By : K S Chawla
Has the left front been decimated in Punjab? There has been no presence of the Left in Punjab for the past more than a decade in the Lok Sabha or the Punjab Vidhan Sabha. The leaders of the left parties are confident that there will be a revival of the left front in Punjab very soon and the process has already been started by them by participating in the Punjab Vidhan Sabha election on February 4, 2017.
With the growing resentment against the Shiromani Akali Dal in the rural areas, the left is bound to bounce back, they claim. At the same time, they do admit that the left movement has received a setback in the past due to the differences among the left parties and the temptations given to the youth by the Akali Dal.
This writer who has been keeping a track of the growth of the left movement in Punjab recalls that in the sixties and seventies, the left movement was very strong in the state particularly among the youth (students) and the rural peasantry – both poor and rich.
The naxalite movement was also quite visible during this period in Punjab. It was in October, 1972 when the Punjab state witnessed the real strength of the student organizations affiliated with the left parties. In October 1972, there was a clash between the students and the police in Moga at a cinema house. Five students were killed in the police firing and the Punjab Students Union was under the influence of the naxalities. For three days, there was complete rule of the students and it looked as if the Congress Government led by Giani Zail Singh would fail to control the situation. Zail Singh Government was hardly six months old. The student organizations of the other left groups like SFI (CPM) and AISF (CPI) also joined the agitation. The students agitation in the state continued in various educational institutes till 1978 when Prithipal Randhawa was killed in Ludhiana by his rivals in the PAU. The Moga cinema has not been opened since 1978 incident.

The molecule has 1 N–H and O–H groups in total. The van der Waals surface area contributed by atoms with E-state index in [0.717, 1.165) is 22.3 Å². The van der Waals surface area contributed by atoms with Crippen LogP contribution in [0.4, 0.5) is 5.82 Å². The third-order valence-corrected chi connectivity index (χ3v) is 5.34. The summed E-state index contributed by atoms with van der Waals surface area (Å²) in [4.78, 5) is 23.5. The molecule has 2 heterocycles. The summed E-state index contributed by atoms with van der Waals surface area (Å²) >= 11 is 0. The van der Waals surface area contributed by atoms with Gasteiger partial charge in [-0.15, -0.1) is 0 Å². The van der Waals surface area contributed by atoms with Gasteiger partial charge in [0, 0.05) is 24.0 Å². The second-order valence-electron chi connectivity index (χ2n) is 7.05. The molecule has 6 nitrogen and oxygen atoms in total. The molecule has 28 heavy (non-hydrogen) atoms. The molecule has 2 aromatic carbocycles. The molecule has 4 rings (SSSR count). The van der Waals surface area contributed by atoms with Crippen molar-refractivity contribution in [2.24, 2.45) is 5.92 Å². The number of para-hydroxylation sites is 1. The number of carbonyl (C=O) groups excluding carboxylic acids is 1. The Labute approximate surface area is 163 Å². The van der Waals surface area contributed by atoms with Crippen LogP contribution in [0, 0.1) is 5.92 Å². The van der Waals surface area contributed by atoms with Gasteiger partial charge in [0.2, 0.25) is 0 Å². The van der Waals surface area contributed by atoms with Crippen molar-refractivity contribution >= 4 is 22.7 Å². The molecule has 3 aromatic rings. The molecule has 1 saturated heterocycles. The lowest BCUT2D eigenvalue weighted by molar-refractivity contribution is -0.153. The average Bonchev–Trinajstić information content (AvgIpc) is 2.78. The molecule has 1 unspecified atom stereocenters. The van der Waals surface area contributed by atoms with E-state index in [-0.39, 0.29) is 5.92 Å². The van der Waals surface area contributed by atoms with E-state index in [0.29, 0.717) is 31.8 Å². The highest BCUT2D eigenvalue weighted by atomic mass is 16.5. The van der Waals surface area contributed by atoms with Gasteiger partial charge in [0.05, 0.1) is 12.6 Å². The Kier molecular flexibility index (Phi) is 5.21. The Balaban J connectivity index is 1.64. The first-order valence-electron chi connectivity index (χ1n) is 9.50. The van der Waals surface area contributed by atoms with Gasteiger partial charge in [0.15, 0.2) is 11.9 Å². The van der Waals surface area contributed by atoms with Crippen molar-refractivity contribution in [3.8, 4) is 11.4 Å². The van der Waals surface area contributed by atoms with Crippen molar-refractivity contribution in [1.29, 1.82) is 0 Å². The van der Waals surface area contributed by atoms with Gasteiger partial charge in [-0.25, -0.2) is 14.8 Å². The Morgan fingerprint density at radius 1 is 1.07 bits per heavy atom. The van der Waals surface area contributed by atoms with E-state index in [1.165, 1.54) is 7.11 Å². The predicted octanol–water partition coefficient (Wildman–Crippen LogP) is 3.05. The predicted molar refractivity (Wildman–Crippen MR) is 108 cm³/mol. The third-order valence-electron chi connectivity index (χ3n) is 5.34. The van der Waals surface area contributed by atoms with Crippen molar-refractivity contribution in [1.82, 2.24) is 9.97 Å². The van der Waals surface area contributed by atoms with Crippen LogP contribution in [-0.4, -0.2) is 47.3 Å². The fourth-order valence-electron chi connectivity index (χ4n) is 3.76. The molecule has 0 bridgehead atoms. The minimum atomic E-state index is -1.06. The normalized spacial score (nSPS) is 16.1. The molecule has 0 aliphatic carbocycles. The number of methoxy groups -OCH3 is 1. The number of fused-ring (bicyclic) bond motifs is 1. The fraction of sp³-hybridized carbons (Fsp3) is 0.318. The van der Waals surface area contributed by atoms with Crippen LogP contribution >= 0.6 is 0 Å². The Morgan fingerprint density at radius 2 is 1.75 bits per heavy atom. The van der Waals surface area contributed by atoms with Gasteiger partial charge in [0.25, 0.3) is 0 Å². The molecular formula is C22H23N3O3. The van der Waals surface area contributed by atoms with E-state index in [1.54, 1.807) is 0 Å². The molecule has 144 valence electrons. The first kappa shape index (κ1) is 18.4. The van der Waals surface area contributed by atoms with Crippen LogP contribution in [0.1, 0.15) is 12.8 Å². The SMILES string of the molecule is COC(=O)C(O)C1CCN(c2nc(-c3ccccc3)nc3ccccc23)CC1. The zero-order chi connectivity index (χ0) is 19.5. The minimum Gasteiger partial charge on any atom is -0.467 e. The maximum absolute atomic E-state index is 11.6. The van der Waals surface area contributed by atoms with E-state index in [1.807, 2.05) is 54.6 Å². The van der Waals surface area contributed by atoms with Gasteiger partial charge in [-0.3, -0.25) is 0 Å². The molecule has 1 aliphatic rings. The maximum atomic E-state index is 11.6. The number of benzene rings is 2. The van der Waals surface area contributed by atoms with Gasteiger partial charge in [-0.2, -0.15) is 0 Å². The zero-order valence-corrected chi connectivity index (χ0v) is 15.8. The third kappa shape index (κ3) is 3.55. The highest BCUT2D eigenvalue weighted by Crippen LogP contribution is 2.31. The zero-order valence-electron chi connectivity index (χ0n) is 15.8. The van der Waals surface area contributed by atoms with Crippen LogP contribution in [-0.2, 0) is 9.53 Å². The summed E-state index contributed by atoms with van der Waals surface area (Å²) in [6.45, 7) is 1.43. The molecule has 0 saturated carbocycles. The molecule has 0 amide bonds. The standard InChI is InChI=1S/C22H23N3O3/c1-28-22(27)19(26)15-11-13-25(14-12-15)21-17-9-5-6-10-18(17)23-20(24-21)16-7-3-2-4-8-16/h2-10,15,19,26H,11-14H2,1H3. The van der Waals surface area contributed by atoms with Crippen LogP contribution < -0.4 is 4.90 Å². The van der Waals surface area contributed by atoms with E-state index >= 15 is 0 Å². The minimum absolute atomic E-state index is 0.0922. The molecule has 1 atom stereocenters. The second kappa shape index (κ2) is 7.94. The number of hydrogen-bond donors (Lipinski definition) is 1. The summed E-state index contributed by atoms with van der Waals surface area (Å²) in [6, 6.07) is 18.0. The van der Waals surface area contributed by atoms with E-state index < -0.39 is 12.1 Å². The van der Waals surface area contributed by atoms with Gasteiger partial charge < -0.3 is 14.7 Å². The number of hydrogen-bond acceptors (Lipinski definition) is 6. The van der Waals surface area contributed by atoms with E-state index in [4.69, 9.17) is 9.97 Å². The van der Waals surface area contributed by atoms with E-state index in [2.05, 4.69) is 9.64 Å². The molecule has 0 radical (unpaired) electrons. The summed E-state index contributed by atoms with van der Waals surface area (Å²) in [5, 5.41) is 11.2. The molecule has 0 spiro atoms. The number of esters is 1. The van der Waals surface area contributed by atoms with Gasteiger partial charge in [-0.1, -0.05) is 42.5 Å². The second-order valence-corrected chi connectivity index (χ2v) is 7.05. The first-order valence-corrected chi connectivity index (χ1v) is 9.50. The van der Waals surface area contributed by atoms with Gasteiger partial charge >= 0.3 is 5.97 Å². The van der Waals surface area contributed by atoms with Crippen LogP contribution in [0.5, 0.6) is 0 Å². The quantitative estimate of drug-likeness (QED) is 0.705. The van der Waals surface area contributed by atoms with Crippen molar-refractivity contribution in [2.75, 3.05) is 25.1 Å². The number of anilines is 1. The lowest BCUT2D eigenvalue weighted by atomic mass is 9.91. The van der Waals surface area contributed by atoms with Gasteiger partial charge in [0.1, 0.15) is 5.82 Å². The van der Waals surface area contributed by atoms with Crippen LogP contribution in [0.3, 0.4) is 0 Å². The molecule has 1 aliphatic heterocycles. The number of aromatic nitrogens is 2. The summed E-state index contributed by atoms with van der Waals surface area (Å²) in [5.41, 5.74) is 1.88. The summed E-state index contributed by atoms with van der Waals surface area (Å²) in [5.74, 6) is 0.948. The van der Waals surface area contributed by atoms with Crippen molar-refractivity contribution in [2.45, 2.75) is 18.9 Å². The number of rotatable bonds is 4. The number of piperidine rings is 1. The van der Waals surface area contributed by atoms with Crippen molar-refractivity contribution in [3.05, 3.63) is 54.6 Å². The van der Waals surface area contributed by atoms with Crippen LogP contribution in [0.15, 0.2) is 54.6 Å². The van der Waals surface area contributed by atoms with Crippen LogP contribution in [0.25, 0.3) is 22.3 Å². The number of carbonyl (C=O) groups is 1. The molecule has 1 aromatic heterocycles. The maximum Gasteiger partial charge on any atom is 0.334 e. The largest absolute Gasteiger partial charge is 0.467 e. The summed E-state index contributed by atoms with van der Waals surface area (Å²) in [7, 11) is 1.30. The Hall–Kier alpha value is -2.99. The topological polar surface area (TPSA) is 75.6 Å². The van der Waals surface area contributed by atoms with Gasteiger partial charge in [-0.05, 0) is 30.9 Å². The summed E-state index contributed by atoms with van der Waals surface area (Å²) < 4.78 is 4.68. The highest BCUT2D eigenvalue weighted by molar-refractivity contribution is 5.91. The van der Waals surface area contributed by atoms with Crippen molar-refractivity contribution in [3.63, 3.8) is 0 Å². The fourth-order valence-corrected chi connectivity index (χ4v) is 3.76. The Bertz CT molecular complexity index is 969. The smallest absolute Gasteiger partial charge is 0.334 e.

The naxalite movement in Punjab witnessed a surge in its activities in the 1966-67 to 1970. It was in 1970 that Bujha Singh, the founder of the naxalite movement in Punjab was killed in an encounter by Jalandhar police. Similarly many more naxalites were killed in encounters in Punjab.
Punjab was being ruled at that time by Parkash Singh Badal as first time Chief Minister of Punjab after the ouster of Justice Gurnam Singh as Chief Minister. Police atrocities were on the rise against the naxalites in the area of Malwa region particularly in the districts of Sangrur, Mansa and Faridkot. It was at village Daddahur in Sangrur district that the police committed unlimited atrocities and almost the entire village was evicted by the police. The Punjab police then was headed by Ashwani Kumar as IG Police Punjab.
Since the Congress party in Punjab was becoming weak and unpopular, in the 1967 elections to Vidhan Sabha, first non-Congress government under the leadership of Justice Gurnam Singh, a retired judge of Punjab High Court and a nominee of the Akali Dal was formed.
In this first non-Congress government, besides Akali Dal, left parties-CPI and CPM, JanSangh, Socialist Party and Republican Party of India also participated. Comrade Satpaul Dang a popular trade union leader of Amritsar and Dr. Baldev Parkash of Jansangh were also inducted in the ministry. The left parties were a force to reckon with at that time and no political party could ignore them.
All the naxalite groups namely Charu Majumdar, Kanusanyal, Satya Narain Sinha and Naga Reddy who were active at the national level had their presence in Punjab.
At one time, left parties had eight legislators in Punjab in alliance with the Akali Dal and at another time three legislators.
However, later on the left parties decided to fight on their own strength. The last two members of parliament of the CPI were elected from Bathinda (Bhan Singh Bhaura) and Teja Singh Swatantor from Sangrur. Later Bathinda Lok Sabha seat was made reserve seat in place of Faridkot which used to be the bastion of Parkash Singh Badal.
The left movement in Punjab received setback with the arrival of militancy in 1980. There is no doubt that a number of very senior leaders and active workers of the left parties were gunned down by the militants, but the cadres of the left parties put up a very brave fight against the militants. In fact, only the left parties could fight them (militants) in the rural areas and other political parties of Punjab always remained under fear of the militants. The period from 1980 to 1992, in Punjab was of great turmoil when thousands of innocent people were slain by the militants. It was in 1992, the militancy was curbed when Beant Singh of the Congress became Chief Minister of Punjab in the wake of a boycott of the Vidhan Sabha elections in 1992 by the Akali Dal. Beant Singh died while fighting against the militancy on August 31, 1995 in a bomb blast in Chandigarh.